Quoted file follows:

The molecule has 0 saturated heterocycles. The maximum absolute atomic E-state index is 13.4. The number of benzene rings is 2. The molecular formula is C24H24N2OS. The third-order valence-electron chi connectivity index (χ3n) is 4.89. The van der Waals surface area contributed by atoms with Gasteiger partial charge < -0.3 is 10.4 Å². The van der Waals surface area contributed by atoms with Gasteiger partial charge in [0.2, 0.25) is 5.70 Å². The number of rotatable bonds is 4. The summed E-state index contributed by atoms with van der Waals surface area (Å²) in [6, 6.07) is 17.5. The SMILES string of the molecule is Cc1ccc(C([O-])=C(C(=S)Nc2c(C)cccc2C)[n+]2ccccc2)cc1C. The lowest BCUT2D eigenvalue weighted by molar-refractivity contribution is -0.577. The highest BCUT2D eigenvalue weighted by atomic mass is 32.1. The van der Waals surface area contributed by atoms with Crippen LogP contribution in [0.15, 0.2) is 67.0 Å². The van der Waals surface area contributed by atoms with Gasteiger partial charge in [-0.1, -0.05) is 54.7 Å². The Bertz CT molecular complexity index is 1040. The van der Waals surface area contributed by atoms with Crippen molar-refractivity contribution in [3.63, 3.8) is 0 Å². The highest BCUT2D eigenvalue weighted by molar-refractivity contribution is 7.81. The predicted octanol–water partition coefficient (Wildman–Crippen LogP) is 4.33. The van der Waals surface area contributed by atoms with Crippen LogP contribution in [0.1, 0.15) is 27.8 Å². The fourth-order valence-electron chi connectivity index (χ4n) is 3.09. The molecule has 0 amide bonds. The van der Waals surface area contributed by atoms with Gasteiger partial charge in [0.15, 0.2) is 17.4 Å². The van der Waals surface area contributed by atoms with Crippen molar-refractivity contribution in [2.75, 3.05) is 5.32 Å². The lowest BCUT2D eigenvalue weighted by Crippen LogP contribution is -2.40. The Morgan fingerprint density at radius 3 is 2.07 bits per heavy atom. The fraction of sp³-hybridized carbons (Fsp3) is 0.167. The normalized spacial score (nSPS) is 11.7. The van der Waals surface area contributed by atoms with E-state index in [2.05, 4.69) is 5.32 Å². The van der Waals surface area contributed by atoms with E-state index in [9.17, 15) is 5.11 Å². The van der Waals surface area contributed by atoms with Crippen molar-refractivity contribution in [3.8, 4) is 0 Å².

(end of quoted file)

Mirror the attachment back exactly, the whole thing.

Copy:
The molecule has 0 saturated heterocycles. The maximum absolute atomic E-state index is 13.4. The number of benzene rings is 2. The molecular formula is C24H24N2OS. The third-order valence-electron chi connectivity index (χ3n) is 4.89. The van der Waals surface area contributed by atoms with Gasteiger partial charge < -0.3 is 10.4 Å². The van der Waals surface area contributed by atoms with Gasteiger partial charge in [0.2, 0.25) is 5.70 Å². The number of rotatable bonds is 4. The summed E-state index contributed by atoms with van der Waals surface area (Å²) in [6, 6.07) is 17.5. The SMILES string of the molecule is Cc1ccc(C([O-])=C(C(=S)Nc2c(C)cccc2C)[n+]2ccccc2)cc1C. The lowest BCUT2D eigenvalue weighted by molar-refractivity contribution is -0.577. The highest BCUT2D eigenvalue weighted by atomic mass is 32.1. The van der Waals surface area contributed by atoms with Crippen LogP contribution in [0.15, 0.2) is 67.0 Å². The van der Waals surface area contributed by atoms with Gasteiger partial charge in [-0.1, -0.05) is 54.7 Å². The Bertz CT molecular complexity index is 1040. The van der Waals surface area contributed by atoms with Crippen molar-refractivity contribution in [3.63, 3.8) is 0 Å². The highest BCUT2D eigenvalue weighted by molar-refractivity contribution is 7.81. The predicted octanol–water partition coefficient (Wildman–Crippen LogP) is 4.33. The van der Waals surface area contributed by atoms with Crippen LogP contribution in [0.1, 0.15) is 27.8 Å². The fourth-order valence-electron chi connectivity index (χ4n) is 3.09. The molecule has 0 amide bonds. The van der Waals surface area contributed by atoms with Gasteiger partial charge in [0.15, 0.2) is 17.4 Å². The van der Waals surface area contributed by atoms with Crippen molar-refractivity contribution in [2.75, 3.05) is 5.32 Å². The lowest BCUT2D eigenvalue weighted by Crippen LogP contribution is -2.40. The Morgan fingerprint density at radius 3 is 2.07 bits per heavy atom. The fraction of sp³-hybridized carbons (Fsp3) is 0.167. The normalized spacial score (nSPS) is 11.7. The van der Waals surface area contributed by atoms with E-state index in [2.05, 4.69) is 5.32 Å². The van der Waals surface area contributed by atoms with E-state index in [9.17, 15) is 5.11 Å². The van der Waals surface area contributed by atoms with Crippen molar-refractivity contribution in [3.8, 4) is 0 Å².